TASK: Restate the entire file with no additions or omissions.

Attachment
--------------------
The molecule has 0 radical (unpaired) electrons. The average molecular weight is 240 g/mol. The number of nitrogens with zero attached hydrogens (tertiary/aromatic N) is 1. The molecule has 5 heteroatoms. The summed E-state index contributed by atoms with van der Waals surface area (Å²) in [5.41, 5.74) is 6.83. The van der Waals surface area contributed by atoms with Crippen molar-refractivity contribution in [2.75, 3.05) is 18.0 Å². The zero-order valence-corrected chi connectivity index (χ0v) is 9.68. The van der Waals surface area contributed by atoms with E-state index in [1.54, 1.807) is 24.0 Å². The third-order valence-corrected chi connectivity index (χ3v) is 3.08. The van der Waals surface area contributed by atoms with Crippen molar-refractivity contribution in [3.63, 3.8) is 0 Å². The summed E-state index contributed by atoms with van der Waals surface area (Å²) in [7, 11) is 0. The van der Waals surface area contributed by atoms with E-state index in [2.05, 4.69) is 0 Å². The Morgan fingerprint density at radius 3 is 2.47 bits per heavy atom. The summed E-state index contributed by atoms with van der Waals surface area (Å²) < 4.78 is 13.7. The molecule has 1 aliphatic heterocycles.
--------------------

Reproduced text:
The molecule has 0 radical (unpaired) electrons. The average molecular weight is 240 g/mol. The number of nitrogens with zero attached hydrogens (tertiary/aromatic N) is 1. The molecule has 5 heteroatoms. The summed E-state index contributed by atoms with van der Waals surface area (Å²) in [5.41, 5.74) is 6.83. The van der Waals surface area contributed by atoms with Crippen molar-refractivity contribution in [2.75, 3.05) is 18.0 Å². The zero-order valence-corrected chi connectivity index (χ0v) is 9.68. The van der Waals surface area contributed by atoms with E-state index in [1.54, 1.807) is 24.0 Å². The third-order valence-corrected chi connectivity index (χ3v) is 3.08. The van der Waals surface area contributed by atoms with Crippen molar-refractivity contribution in [3.63, 3.8) is 0 Å². The summed E-state index contributed by atoms with van der Waals surface area (Å²) in [7, 11) is 0. The van der Waals surface area contributed by atoms with E-state index in [2.05, 4.69) is 0 Å². The Morgan fingerprint density at radius 3 is 2.47 bits per heavy atom. The summed E-state index contributed by atoms with van der Waals surface area (Å²) < 4.78 is 13.7. The molecule has 1 aliphatic heterocycles.